Here is a Long In-Depth Essay on Why the ACA (ObamaCare) Didn’t Include a Public Option
According to John McDonough, a key Senate staffer in Sen. Ted Kennedy’s office during the health care debate in 2009 and 2010, Nelson was vote number 60 for the ACA, and the ACA needed 60 votes to pass.
So a bill with a public option could not get through the Senate despite huge lobbying by progressive groups.
Luckily, politicians like Sanders and Obama helped to “save” a backdoor for the public option by including provision 1332 which allows for state-based solutions.
Ex-Sen. Nelson is not “a good reason”, that isn’t policy, that is politics (that is values masquerading as debates about facts, numbers, and data; one can’t cure polio with “small government” and “liberty”, those are concepts, not cures).
Putting ideology before healthcare isn’t the same as working for the American people. Politicians Cornhusk-ing each other in the backroom (and not even effectively) isn’t the same as ensuring a hardworking family has access to affordable care. Debating single payer vs. anarchy and a flat-tax isn’t the same as working together to solve a problem.
Ok, well, actually that only took a few sentences to explain and complain.
Turns out there isn’t anything that complex about denying our citizens a public option for the past decade while Republicans try to Break RomneyCare 2.0 the Public-option-less version.
Sure, Ben Nelson is a Conservative Democrat, not a Solid South Republican or Tea Party Republican, but the ends are the same. The ends are “less healthcare” “because ideology”. He may as well have been a Republican in this case, although I wonder if a Romney Republican would have been more helpful?
Look, I support what ObamaCare got right, but the theatre and the specifics are much more lambast-able.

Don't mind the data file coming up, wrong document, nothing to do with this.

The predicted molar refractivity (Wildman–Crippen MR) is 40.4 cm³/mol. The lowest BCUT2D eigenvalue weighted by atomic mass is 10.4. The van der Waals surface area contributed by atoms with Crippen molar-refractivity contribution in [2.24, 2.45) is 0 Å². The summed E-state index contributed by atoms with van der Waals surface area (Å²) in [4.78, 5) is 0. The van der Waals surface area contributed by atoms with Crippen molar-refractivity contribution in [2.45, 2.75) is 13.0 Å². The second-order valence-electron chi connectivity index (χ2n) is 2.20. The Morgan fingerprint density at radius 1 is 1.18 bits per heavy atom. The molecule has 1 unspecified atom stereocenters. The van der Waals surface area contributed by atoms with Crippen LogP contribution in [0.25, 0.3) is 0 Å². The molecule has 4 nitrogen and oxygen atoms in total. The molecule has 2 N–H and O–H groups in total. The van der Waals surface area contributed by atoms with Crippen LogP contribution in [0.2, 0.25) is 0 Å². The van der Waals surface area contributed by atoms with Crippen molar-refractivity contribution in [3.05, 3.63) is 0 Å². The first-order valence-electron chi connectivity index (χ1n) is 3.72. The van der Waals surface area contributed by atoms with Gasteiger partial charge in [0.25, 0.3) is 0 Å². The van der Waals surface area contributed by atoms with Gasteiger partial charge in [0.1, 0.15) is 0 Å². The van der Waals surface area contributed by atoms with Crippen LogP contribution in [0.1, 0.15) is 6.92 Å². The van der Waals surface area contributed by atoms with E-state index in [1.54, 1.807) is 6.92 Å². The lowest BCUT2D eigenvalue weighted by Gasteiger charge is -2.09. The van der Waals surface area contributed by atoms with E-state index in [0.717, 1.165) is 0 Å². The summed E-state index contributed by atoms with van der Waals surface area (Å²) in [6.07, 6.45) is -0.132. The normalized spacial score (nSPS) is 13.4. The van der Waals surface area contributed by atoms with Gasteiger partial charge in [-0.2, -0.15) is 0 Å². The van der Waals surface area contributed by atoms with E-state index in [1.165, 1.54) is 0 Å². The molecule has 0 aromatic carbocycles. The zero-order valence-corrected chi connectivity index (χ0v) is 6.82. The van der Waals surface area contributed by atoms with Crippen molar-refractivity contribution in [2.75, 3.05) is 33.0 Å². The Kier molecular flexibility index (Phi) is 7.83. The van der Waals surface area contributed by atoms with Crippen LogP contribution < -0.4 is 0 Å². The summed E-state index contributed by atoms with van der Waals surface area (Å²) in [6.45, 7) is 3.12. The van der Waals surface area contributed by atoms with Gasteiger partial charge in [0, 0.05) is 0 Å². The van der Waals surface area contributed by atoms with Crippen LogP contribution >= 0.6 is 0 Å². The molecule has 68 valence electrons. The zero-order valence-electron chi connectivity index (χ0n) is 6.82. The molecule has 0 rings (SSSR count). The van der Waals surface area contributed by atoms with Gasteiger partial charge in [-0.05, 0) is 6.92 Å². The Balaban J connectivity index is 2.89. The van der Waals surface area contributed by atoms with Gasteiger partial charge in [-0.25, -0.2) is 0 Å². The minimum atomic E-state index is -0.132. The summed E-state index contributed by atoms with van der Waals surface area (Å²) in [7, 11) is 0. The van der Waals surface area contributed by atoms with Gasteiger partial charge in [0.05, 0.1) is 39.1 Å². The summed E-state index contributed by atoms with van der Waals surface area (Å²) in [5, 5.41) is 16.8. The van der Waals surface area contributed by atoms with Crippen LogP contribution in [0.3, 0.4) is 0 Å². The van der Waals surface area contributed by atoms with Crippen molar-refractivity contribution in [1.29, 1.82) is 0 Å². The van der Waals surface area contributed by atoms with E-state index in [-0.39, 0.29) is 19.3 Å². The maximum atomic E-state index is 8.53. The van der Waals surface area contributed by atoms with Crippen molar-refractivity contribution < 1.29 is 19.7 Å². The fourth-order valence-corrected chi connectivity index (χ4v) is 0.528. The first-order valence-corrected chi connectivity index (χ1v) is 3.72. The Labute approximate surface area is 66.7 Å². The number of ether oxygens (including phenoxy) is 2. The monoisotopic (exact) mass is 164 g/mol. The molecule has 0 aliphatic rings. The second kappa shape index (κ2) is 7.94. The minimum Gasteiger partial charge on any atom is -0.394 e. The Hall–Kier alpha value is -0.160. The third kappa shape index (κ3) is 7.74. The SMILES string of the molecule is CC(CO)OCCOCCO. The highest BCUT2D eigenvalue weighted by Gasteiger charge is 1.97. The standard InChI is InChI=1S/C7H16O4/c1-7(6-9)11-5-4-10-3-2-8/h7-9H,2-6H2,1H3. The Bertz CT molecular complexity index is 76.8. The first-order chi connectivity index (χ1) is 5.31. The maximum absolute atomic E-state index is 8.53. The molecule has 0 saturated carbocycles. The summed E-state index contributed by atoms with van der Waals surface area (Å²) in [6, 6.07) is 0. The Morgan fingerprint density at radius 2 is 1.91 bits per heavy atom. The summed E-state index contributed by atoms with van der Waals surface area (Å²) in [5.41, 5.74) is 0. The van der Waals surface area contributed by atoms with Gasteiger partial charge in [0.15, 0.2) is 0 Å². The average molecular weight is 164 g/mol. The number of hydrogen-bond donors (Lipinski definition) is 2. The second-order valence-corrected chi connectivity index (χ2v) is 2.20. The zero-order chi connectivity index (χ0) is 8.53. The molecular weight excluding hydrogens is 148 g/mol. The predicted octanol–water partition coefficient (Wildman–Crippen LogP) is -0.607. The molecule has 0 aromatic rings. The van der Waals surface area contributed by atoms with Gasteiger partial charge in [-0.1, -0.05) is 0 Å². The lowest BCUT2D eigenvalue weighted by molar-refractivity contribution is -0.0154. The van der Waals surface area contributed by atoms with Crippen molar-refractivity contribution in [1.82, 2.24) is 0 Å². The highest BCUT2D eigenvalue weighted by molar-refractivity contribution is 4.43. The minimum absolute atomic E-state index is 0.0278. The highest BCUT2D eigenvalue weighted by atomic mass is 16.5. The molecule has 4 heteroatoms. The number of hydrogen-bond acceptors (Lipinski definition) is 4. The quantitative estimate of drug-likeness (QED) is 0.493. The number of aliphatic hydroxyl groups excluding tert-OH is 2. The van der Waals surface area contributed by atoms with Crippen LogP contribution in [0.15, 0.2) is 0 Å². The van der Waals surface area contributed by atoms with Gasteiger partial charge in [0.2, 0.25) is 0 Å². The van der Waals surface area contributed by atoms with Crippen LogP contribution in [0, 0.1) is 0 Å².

Moving forward Republicans have a chance to make good on their past (let us not forget they also didn’t vote for the law and have obstructed it) by including a public option in their upcoming repair plan.
If not, many will be moving toward this at a state level, showing that not only does a public-buy-in option + HSA work, but it is the next best step for healthcare and state and federal budgets.
So is the lesson “don’t write a bill to placate one Republican from Nebraska?” Or is the lesson, “don’t use our citizens’ healthcare as collateral in political games?”
Honestly, let us not get sidetracked by the lessons here, let us instead work on ensuring a healthcare system that works for all Americans. And, if that is the goal, why not include a public option that, you know, could be run by private non-profits and of which the profits could go toward paying back our crushing Treasury debt.
I know, I know, I’m being fiscally conservative, and no party or faction is fiscally conservative these days… it is awkward to be a party of one, but I do think one of these days at least one member of Congress might decide to redefine conservative as the fiscal kind instead of the social kind and embrace this idea.
I mean, I love social States’ Rights conservatism as much as the next guy, and I know the abolish the IRS argument always wins the day, but hey, you know, maybe we try something crazy in this next cycle like a public option and paying back the Treasury rather than breaking it.